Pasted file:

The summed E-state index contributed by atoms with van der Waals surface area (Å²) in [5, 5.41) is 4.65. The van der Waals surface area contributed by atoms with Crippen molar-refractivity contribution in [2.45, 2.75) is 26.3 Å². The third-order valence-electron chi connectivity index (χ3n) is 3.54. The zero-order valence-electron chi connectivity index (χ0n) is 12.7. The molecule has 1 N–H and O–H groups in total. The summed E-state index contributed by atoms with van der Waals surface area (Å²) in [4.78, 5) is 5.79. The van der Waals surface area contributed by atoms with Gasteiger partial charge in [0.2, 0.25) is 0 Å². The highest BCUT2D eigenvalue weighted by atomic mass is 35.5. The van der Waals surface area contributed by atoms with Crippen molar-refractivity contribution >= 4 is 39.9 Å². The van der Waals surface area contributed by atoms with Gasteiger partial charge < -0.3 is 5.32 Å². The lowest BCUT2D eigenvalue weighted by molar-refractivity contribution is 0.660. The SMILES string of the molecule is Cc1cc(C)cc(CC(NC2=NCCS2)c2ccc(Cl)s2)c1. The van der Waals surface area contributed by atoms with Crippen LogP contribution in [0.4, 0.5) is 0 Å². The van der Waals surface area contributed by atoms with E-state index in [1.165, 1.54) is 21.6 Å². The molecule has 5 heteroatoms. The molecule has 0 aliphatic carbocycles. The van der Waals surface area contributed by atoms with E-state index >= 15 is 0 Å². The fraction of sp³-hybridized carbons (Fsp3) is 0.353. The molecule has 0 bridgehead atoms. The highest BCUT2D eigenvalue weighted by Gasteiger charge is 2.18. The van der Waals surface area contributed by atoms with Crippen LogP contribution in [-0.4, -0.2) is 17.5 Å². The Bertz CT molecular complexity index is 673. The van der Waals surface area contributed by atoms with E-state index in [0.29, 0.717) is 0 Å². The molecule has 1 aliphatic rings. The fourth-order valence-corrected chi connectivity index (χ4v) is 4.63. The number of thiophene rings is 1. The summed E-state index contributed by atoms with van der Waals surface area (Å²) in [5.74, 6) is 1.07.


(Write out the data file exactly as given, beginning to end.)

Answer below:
The summed E-state index contributed by atoms with van der Waals surface area (Å²) in [5, 5.41) is 4.65. The van der Waals surface area contributed by atoms with Crippen molar-refractivity contribution in [2.45, 2.75) is 26.3 Å². The third-order valence-electron chi connectivity index (χ3n) is 3.54. The zero-order valence-electron chi connectivity index (χ0n) is 12.7. The molecule has 1 N–H and O–H groups in total. The summed E-state index contributed by atoms with van der Waals surface area (Å²) in [4.78, 5) is 5.79. The van der Waals surface area contributed by atoms with Gasteiger partial charge in [0.2, 0.25) is 0 Å². The highest BCUT2D eigenvalue weighted by atomic mass is 35.5. The van der Waals surface area contributed by atoms with Crippen molar-refractivity contribution >= 4 is 39.9 Å². The van der Waals surface area contributed by atoms with Gasteiger partial charge < -0.3 is 5.32 Å². The lowest BCUT2D eigenvalue weighted by molar-refractivity contribution is 0.660. The SMILES string of the molecule is Cc1cc(C)cc(CC(NC2=NCCS2)c2ccc(Cl)s2)c1. The van der Waals surface area contributed by atoms with Crippen LogP contribution in [0.4, 0.5) is 0 Å². The van der Waals surface area contributed by atoms with E-state index in [1.165, 1.54) is 21.6 Å². The molecule has 5 heteroatoms. The molecule has 0 aliphatic carbocycles. The van der Waals surface area contributed by atoms with E-state index >= 15 is 0 Å². The fraction of sp³-hybridized carbons (Fsp3) is 0.353. The molecule has 0 bridgehead atoms. The highest BCUT2D eigenvalue weighted by Gasteiger charge is 2.18. The van der Waals surface area contributed by atoms with Crippen LogP contribution in [-0.4, -0.2) is 17.5 Å². The Bertz CT molecular complexity index is 673. The van der Waals surface area contributed by atoms with E-state index in [0.29, 0.717) is 0 Å². The molecule has 1 aliphatic rings. The fourth-order valence-corrected chi connectivity index (χ4v) is 4.63. The number of thiophene rings is 1. The summed E-state index contributed by atoms with van der Waals surface area (Å²) in [5.74, 6) is 1.07.